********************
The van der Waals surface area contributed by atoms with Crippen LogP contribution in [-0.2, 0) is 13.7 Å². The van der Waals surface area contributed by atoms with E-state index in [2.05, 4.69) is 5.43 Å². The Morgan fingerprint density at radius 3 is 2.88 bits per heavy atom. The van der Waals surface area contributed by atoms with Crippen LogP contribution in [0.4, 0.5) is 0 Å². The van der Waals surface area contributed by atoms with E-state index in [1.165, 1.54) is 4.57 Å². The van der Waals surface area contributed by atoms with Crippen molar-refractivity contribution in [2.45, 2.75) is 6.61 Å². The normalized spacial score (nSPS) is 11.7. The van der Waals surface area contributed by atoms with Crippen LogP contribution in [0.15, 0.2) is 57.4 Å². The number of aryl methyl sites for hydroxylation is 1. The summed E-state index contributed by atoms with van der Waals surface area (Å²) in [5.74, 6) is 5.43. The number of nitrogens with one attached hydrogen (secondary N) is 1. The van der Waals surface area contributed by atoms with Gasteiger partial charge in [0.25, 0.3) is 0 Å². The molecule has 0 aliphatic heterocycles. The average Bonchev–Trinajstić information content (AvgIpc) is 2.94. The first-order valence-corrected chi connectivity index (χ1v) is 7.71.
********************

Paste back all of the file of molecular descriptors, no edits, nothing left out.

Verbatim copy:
The van der Waals surface area contributed by atoms with Crippen LogP contribution in [-0.2, 0) is 13.7 Å². The van der Waals surface area contributed by atoms with E-state index in [2.05, 4.69) is 5.43 Å². The Morgan fingerprint density at radius 3 is 2.88 bits per heavy atom. The van der Waals surface area contributed by atoms with Crippen LogP contribution in [0.4, 0.5) is 0 Å². The van der Waals surface area contributed by atoms with E-state index in [1.165, 1.54) is 4.57 Å². The van der Waals surface area contributed by atoms with Crippen molar-refractivity contribution in [2.45, 2.75) is 6.61 Å². The normalized spacial score (nSPS) is 11.7. The van der Waals surface area contributed by atoms with Crippen LogP contribution in [0.15, 0.2) is 57.4 Å². The number of aryl methyl sites for hydroxylation is 1. The summed E-state index contributed by atoms with van der Waals surface area (Å²) in [5.74, 6) is 5.43. The number of nitrogens with one attached hydrogen (secondary N) is 1. The van der Waals surface area contributed by atoms with Gasteiger partial charge in [0.25, 0.3) is 0 Å². The molecule has 0 aliphatic heterocycles. The average Bonchev–Trinajstić information content (AvgIpc) is 2.94. The first-order valence-corrected chi connectivity index (χ1v) is 7.71.